Git After It: Why GitHub Won When So Many Other Big Companies Failed

Google announced recently that they would officially be pulling the plug on open source project hosting service, Google Code. What launched ten years ago as an alternative to SourceForge never really grew up to be the social coding platform Google envisioned. In other words, it wasn’t GitHub.

In their farewell blog post, Google wrote, “To meet developers where they are, we ourselves migrated nearly a thousand of our own open source projects from Google Code to GitHub.” This isn’t so much a failure for the tech giant as a win for the underdog. GitHub was a bootstrap startup about 7 years ago and now gets about 20 million visits a month making it one of the 100 most popular sites in the world. That’s hard to compete with. Even for Google.

By open sourcing HubSpot software and contributing projects, we’ve discovered bugs, learned new tricks, and helped developers build better apps. But beyond code, there are a few key ideas that got GitHub to where it is today that we can all learn from:

(Sharing) Knowledge is Power

The “democratization” age is real; hoarding ideas, information, or resources just doesn’t work anymore. GitHub was ahead of the curve by creating a free product that gave the developer community an outlet to innovate. They weren’t really concerned with who open sourced what or how it all tied back to their bottom line. What mattered was that developers were collaborating, making good products better, and learning from each other. Letting makers run with their ideas didn’t put them at a disadvantage- it put GitHub at the core of the community. Making knowledge accessible is how you get to over 16.7 million code repositories.

Culture and Product Should Hang Out

Culture shouldn’t be separate from product development, it should be embedded in it. That continuity is a big part of what makes GitHub, GitHub. The reasons developers want to use GitHub, like the freedom to contribute to projects that look interesting to them and working with other developers from anywhere seamlessly, mirror the reasons someone would want to work there. GitHub has an ‘open allocation’ structure where employees get to choose what they work on instead of getting assigned projects and they’ve built a culture around communication and collaboration to scale that approach. It shows when a company’s values, aspirations, and mission are reflected in their product. And just as much when they aren’t.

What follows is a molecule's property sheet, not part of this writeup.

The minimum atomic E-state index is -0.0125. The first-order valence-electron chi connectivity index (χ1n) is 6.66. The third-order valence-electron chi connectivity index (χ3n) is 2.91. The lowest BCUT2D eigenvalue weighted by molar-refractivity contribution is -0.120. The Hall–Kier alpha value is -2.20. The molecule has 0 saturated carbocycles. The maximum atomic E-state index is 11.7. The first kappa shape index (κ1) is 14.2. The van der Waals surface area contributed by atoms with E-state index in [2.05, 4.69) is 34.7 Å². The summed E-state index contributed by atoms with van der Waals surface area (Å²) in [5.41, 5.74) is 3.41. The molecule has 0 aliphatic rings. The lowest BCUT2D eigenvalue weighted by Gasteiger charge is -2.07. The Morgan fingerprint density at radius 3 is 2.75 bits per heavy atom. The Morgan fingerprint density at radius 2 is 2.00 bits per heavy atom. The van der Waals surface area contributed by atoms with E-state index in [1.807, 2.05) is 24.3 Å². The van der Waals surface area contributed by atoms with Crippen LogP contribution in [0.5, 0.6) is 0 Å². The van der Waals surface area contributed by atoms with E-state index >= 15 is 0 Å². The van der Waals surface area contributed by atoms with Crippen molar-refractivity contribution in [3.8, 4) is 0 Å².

Drink Your Own Champagne

It’s incredibly hard to get people using your product if they don’t trust you. Customers want companies to be an authority on what they’re marketing, selling, or building and easy indicator of that is whether or not they practice what they preach. Sure, GitHub hosts its own software on GitHub, but so do a ton of companies. The difference is, they’ve always gone a little further and created a dialogue around how they use GitHub, how they decide what should be public and what should be private, and why they’re after “open sourcing (almost) everything.” Whether its on their blog or one-off pieces of content about ‘How GitHub Uses GitHub to Build GitHub’ (from former GitHubber Zach Holman), they try to be their best case study.

Lastly, as we say goodbye to Google Code, be sure to migrate any projects over to GitHub. If you’re not sure of the dates and timeline of the shutdown, just look it up. You’ll always have Google.

This post was originally published on HubSpot’s Product Blog.

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